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When conductor Valery Gergiev became chairman of the International Tchaikovsky Competition last year he promised to clean house, ridding it of corruption and favoritism while repackaging it for a 21st-century audience.
Founded in 1958 and held in Russia every four years, the Tchaikovsky is divided into piano, violin, cello and vocal categories. Van Cliburn, Vladimir Ashkenazy, and Mikhail Pletnev are all past winners, and the judges have included such legends as Sviatoslav Richter, Nadia Boulanger and David Oistrakh. Every entrant must prepare reams of repertoire for a gladiatorial, six-round contest in the Great Hall of the Moscow Conservatoire, a setting music critic Richard Morrison called "scarier than center court at Wimbledon."
Despite its historical prestige, the Tchaikovsky had fallen prey in recent years to all sorts of malicious practices that can afflict music competitions. Teachers were voting for their students while voting against others' pupils. Judges were drawn mainly from Moscow, thus putting international competitors at a disadvantage. The balloting process was murky, with accusations of bribes and cartels.
Gergiev moved to banish teachers who were voting for their students and brought in a new jury that included several international classical stars: Anne-Sophie Mutter and Yuri Bashmet served on the violin jury; Nelson Freire and Peter Donohoe were among those judging the pianists. The cello jury included Lynn Harrell, Ralph Kirshbaum and Clive Gillinson, the executive and artistic director of Carnegie Hall (and a former London Symphony Orchestra cellist). New management was brought in and the voting was remade using a scoring system modeled on that of the Van Cliburn Competition in Texas.
Another of Gergiev's other reforms (also a feature of the Cliburn competition) was to give the Tchaikovsky winners high-profile performing opportunities — for without proper career support, finalists can fade into middling obscurity. So when the conductor leads his Mariinsky Orchestra at Carnegie Hall on October 11, joining him will be 20-year-old pianist Daniil Trifonov, the first-place winner at the Tchaikovsky Competition.
"Daniil Trifonov is playing a very important Tchaikovsky Concerto performance, not only for him but for the reputation of this competition," Gergiev told WQXR's Jeff Spurgeon. "It will be important for him to be on top of his game."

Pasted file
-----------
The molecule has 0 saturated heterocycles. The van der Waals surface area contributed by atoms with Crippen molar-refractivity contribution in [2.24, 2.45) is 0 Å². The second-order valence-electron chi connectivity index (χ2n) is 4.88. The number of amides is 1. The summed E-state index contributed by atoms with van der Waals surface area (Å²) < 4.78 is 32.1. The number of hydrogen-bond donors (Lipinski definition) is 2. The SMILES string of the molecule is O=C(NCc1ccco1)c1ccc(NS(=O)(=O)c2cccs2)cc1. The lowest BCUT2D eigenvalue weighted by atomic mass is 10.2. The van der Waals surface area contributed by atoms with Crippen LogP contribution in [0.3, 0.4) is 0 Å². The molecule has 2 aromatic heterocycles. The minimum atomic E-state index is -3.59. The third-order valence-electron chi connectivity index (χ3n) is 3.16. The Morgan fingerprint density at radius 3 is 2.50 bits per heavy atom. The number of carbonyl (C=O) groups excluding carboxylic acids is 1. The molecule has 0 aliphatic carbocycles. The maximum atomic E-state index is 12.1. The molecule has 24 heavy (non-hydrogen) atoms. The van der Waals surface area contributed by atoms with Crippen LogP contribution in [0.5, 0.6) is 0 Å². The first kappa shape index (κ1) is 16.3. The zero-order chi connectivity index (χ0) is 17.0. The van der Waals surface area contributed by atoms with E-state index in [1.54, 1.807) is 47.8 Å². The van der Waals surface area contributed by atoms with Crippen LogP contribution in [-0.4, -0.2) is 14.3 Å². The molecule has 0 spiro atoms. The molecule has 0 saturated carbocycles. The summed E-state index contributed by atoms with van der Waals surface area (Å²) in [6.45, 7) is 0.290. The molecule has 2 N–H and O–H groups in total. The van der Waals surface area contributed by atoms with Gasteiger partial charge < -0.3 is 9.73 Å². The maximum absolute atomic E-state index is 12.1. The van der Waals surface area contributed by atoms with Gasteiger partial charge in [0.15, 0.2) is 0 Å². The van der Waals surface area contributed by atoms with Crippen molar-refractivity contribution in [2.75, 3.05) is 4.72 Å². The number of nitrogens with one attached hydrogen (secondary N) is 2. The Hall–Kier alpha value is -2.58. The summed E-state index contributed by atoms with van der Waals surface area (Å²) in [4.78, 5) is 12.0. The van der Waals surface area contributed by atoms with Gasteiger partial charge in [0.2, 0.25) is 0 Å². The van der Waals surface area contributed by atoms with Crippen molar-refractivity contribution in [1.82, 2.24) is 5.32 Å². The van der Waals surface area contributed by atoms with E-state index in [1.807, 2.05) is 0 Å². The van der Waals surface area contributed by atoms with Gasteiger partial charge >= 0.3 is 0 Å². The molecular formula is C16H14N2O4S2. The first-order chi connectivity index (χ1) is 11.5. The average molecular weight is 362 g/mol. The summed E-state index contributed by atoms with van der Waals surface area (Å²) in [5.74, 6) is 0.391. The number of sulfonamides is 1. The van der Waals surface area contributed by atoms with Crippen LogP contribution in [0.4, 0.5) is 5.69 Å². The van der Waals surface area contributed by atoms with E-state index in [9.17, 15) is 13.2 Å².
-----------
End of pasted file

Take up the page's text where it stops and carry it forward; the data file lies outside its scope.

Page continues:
Last month, London audiences got a taste of Trifonov's playing when he performed with Gergiev and the London Symphony. Critics had measured praise for the young performer. "He possesses almost boundless potential, but on this evidence is not yet a fully formed player," Martin Kettle wrote in the Guardian. "The charismatic young Russian tore into the Tchaikovsky First Piano Concerto with exhilarating confidence and formidable technique."
Born in Nizhny Novgorod in 1991, Trifonov trained at the Gnesin Academy of Music in Moscow before entering the Cleveland Institute of Music in 2009, where he now studies with Sergei Babayan. His win at the Tchaikovsky Competition in July came just weeks after he snagged first place and three special prizes at the 13th Arthur Rubinstein International Piano Master Competition in Tel Aviv, Israel. Trifonov now has more than 100 engagements for this season.
Gergiev praised the pianist's ability to play with "a wonderful sonority, a precision, a balance," while adding that he hopes the pianist's competition days are behind him.
"I want to move away from sports [analogies] and discussing how a young musician of 19 or 20 years old can simply sustain the pressure of being in six or seven rounds and always playing consistently very high quality," Gergiev said. "It's good news that he can do it. But let's hope for him it will be something of a past."
Listeners can assess Trifonov for themselves when we webcast the Mariinsky Orchestra's concert live from Carnegie Hall tonight at 8 p.m. EDT. Please join us for a live webchat during the performance.